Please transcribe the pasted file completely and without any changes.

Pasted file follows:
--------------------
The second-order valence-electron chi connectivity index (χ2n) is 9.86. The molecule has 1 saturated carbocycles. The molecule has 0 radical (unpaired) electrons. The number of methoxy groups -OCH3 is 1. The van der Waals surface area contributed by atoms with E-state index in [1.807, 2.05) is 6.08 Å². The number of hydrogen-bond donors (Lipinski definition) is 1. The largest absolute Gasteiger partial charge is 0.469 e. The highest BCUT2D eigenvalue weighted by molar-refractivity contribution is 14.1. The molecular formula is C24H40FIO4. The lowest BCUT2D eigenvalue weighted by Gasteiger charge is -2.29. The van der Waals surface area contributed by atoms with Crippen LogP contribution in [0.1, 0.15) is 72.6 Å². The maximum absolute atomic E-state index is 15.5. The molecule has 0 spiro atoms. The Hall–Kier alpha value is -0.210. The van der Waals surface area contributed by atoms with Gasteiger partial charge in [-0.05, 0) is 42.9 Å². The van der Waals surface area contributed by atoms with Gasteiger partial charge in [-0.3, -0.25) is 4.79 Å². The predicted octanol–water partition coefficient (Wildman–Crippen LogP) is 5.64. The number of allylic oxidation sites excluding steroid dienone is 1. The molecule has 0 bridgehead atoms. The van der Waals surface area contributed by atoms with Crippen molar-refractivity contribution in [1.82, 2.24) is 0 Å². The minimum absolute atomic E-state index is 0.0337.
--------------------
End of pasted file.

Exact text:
The second-order valence-electron chi connectivity index (χ2n) is 9.86. The molecule has 1 saturated carbocycles. The molecule has 0 radical (unpaired) electrons. The number of methoxy groups -OCH3 is 1. The van der Waals surface area contributed by atoms with E-state index in [1.807, 2.05) is 6.08 Å². The number of hydrogen-bond donors (Lipinski definition) is 1. The largest absolute Gasteiger partial charge is 0.469 e. The highest BCUT2D eigenvalue weighted by molar-refractivity contribution is 14.1. The molecular formula is C24H40FIO4. The lowest BCUT2D eigenvalue weighted by Gasteiger charge is -2.29. The van der Waals surface area contributed by atoms with Crippen LogP contribution in [0.1, 0.15) is 72.6 Å². The maximum absolute atomic E-state index is 15.5. The molecule has 0 spiro atoms. The Hall–Kier alpha value is -0.210. The van der Waals surface area contributed by atoms with Gasteiger partial charge in [-0.05, 0) is 42.9 Å². The van der Waals surface area contributed by atoms with Gasteiger partial charge in [-0.3, -0.25) is 4.79 Å². The predicted octanol–water partition coefficient (Wildman–Crippen LogP) is 5.64. The number of allylic oxidation sites excluding steroid dienone is 1. The molecule has 0 bridgehead atoms. The van der Waals surface area contributed by atoms with Crippen molar-refractivity contribution in [1.82, 2.24) is 0 Å². The minimum absolute atomic E-state index is 0.0337.